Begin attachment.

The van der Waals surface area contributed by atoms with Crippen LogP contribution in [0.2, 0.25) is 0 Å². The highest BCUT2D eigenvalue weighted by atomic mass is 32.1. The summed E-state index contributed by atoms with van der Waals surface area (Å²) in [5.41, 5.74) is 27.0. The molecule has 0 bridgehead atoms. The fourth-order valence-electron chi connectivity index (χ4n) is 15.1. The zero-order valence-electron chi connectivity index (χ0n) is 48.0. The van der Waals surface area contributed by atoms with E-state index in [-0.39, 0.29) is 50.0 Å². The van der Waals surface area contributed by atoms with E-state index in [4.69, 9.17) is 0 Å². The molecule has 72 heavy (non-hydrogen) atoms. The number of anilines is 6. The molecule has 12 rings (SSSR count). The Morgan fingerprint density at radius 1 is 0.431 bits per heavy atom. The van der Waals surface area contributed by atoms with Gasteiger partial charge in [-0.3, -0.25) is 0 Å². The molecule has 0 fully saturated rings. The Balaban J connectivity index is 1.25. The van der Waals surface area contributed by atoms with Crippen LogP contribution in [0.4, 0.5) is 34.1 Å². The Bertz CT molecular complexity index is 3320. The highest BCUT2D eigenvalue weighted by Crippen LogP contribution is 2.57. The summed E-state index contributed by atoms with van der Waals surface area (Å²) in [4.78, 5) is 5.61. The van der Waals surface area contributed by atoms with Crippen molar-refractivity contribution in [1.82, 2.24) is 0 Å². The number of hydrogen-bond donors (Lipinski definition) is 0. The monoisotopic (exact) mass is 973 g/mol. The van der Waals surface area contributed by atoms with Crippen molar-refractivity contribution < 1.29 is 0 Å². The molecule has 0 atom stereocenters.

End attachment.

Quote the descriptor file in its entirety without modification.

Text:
The van der Waals surface area contributed by atoms with Crippen LogP contribution in [0.2, 0.25) is 0 Å². The highest BCUT2D eigenvalue weighted by atomic mass is 32.1. The summed E-state index contributed by atoms with van der Waals surface area (Å²) in [5.41, 5.74) is 27.0. The molecule has 0 bridgehead atoms. The fourth-order valence-electron chi connectivity index (χ4n) is 15.1. The zero-order valence-electron chi connectivity index (χ0n) is 48.0. The van der Waals surface area contributed by atoms with E-state index in [-0.39, 0.29) is 50.0 Å². The van der Waals surface area contributed by atoms with E-state index in [4.69, 9.17) is 0 Å². The molecule has 72 heavy (non-hydrogen) atoms. The number of anilines is 6. The molecule has 12 rings (SSSR count). The Morgan fingerprint density at radius 1 is 0.431 bits per heavy atom. The van der Waals surface area contributed by atoms with Gasteiger partial charge in [-0.3, -0.25) is 0 Å². The molecule has 0 fully saturated rings. The Balaban J connectivity index is 1.25. The van der Waals surface area contributed by atoms with Crippen LogP contribution in [0.4, 0.5) is 34.1 Å². The Bertz CT molecular complexity index is 3320. The highest BCUT2D eigenvalue weighted by Crippen LogP contribution is 2.57. The summed E-state index contributed by atoms with van der Waals surface area (Å²) in [4.78, 5) is 5.61. The van der Waals surface area contributed by atoms with Crippen molar-refractivity contribution in [1.82, 2.24) is 0 Å². The number of hydrogen-bond donors (Lipinski definition) is 0. The monoisotopic (exact) mass is 973 g/mol. The van der Waals surface area contributed by atoms with Crippen molar-refractivity contribution < 1.29 is 0 Å². The molecule has 0 atom stereocenters.